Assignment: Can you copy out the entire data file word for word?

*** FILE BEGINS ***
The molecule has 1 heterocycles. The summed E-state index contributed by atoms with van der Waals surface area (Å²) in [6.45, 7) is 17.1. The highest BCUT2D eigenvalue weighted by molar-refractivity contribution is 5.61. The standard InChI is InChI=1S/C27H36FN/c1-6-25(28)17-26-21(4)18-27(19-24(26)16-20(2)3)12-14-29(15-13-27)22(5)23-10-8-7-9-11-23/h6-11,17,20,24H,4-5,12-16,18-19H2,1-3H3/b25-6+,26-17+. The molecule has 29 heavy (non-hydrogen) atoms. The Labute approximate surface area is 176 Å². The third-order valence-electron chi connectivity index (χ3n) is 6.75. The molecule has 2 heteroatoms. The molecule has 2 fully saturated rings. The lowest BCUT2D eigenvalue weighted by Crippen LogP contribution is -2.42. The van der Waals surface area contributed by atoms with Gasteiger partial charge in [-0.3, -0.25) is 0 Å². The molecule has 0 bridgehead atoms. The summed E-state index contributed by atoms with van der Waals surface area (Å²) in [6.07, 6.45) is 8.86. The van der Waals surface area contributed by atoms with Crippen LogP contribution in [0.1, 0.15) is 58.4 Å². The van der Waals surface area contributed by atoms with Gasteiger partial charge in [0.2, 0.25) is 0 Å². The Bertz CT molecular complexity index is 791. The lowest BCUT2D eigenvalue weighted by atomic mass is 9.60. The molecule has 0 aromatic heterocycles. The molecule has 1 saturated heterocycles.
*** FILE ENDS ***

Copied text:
The molecule has 1 heterocycles. The summed E-state index contributed by atoms with van der Waals surface area (Å²) in [6.45, 7) is 17.1. The highest BCUT2D eigenvalue weighted by molar-refractivity contribution is 5.61. The standard InChI is InChI=1S/C27H36FN/c1-6-25(28)17-26-21(4)18-27(19-24(26)16-20(2)3)12-14-29(15-13-27)22(5)23-10-8-7-9-11-23/h6-11,17,20,24H,4-5,12-16,18-19H2,1-3H3/b25-6+,26-17+. The molecule has 29 heavy (non-hydrogen) atoms. The Labute approximate surface area is 176 Å². The third-order valence-electron chi connectivity index (χ3n) is 6.75. The molecule has 2 heteroatoms. The molecule has 2 fully saturated rings. The lowest BCUT2D eigenvalue weighted by Crippen LogP contribution is -2.42. The van der Waals surface area contributed by atoms with Gasteiger partial charge in [-0.3, -0.25) is 0 Å². The molecule has 0 bridgehead atoms. The summed E-state index contributed by atoms with van der Waals surface area (Å²) in [6.07, 6.45) is 8.86. The van der Waals surface area contributed by atoms with Crippen LogP contribution in [0.1, 0.15) is 58.4 Å². The van der Waals surface area contributed by atoms with Gasteiger partial charge in [0.2, 0.25) is 0 Å². The Bertz CT molecular complexity index is 791. The lowest BCUT2D eigenvalue weighted by atomic mass is 9.60. The molecule has 0 aromatic heterocycles. The molecule has 1 saturated heterocycles.